By Josie Mills, on 21 September 2018
The oldest artefacts in the Petrie Museum weren’t made by the Ancient Egyptians or at least the people we associate with pyramids, mummies and hieroglyphs. They may look unassuming, but these amber coloured stones are handaxes that were made by our human ancestors around half a million years ago. These are my favourite artefacts in the museum even though they aren’t shiny or gilded but because they shed light on hominin behaviour in Egypt before the Egyptians.
Archaeologists call this type of artefact a lithic, which means ‘made of stone’, usually flint or other siliceous rock. Flint is a very hard rock that is part of the chert family and is particularly useful for making tools because it fractures like glass creating very sharp edges. Stone tools are a very important record left behind by hominins and they are often the only thing we find on stone age sites because they preserve well and don’t decay. Handaxes, also called bifaces, are a particularly recognisable tool because of their distinctive shape.
Handaxe is a term we use to describe a stone tool that has been shaped bifacially (on both sides) by the removal of flint flakes, a process called knapping. There are lots of different shapes of handaxe; for example, those that are more oval are called ovate handaxes whereas those with a wider butt (technical term!) and shaped to a point are called ficrons. They were used throughout the Lower and Middle Palaeolithic.
It’s likely that handaxes had many different uses but were primarily employed to process carcasses, enabling hominins to get the most meat possible from the animals they hunted or scavenged. It’s thought that they were also used to dig for tubers and process organic materials. The shape of the tool meant that they could be easily re-sharpened by removing the blunted edge revealing sharp flint underneath. This ability to rejuvenate the tool means that handaxes were highly portable tools that could be shaped and adapted on the move.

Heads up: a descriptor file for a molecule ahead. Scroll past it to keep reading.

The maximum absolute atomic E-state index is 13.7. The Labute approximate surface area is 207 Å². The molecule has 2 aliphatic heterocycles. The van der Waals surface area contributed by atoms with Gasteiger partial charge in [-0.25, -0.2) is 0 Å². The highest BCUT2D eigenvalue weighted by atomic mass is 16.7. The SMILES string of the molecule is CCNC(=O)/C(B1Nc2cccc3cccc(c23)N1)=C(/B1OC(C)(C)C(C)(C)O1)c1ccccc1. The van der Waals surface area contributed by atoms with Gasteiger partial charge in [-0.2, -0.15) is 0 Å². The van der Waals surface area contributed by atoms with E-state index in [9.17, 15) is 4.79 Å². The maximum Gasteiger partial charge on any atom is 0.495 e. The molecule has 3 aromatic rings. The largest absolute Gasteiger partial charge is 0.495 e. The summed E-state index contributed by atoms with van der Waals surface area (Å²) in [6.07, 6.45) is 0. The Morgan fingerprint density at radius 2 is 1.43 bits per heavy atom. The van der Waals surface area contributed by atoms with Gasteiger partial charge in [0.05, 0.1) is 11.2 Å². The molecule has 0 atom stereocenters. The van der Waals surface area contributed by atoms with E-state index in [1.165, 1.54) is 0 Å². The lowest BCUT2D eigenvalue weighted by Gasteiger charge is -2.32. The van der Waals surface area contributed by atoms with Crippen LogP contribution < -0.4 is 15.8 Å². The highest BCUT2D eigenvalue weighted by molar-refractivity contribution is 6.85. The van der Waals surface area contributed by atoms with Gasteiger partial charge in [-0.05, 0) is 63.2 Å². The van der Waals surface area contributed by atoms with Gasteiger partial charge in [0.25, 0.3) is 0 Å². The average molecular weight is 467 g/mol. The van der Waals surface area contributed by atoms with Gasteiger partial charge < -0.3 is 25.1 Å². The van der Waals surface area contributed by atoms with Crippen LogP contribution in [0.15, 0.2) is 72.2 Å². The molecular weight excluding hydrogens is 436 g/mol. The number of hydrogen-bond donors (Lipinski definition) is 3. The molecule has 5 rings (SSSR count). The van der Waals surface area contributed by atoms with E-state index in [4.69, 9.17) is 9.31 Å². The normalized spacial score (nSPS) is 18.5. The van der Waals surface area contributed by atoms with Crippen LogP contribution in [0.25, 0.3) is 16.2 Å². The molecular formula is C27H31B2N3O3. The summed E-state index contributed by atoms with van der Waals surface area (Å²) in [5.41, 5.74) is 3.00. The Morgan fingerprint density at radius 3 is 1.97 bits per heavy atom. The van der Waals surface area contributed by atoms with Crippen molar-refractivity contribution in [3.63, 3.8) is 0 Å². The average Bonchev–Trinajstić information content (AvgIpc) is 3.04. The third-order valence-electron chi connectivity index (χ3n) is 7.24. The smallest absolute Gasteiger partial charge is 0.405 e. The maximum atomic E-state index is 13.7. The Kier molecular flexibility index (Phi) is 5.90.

The idea that handaxes were made by humans rather than environmental or supernatural processes was popularised by John Frere in 1800. Frere discovered an assemblage of handaxes and animal bones in a gravel deposit at the site of Hoxne in Sussex. Although Frere was the first to publish this idea others before him, for example John Conyers who was present at the discover of the Gray’s Inn Handaxe in 1679, had suggested it but not been taken seriously. Prior to the 19th Century the origin of handaxes was often explained through folklore, they were often called ‘thunder stones’, the lithified remnants of lightning bolts, or ‘elf-shot’, the preserved remains of tiny weapons.
Although it’s generally accepted that handaxes are a practical tool, there are several instances of bifaces that are simply too big to function. This handaxe (below) discovered at Furze Platt in Maidenhead, UK, is around 30cm long and would have been very heavy! These oversized axes led to the theory that bifaces influenced sexual selection; the larger your handaxe, the more proficient you were at provisioning resources and important raw material. In this scenario your giant handaxe suggests that you are a great option for a partner or somebody to have children with! Equally it has been suggested that these larger handaxes were status symbols hinting at social hierarchy. However, these types of behaviours are hard to reconstruct in the past and these theories are definitely not set in stone.
Overall, it’s evident that handaxes were very useful in the prehistoric—but even back then it seems hominins also found the tools aesthetically pleasing… I’ll leave you with this beauty.
Follow this link for a 3D model of the artefact: https://sketchfab.com/models/343ae7d92a384327aebec8f0ec8e5e54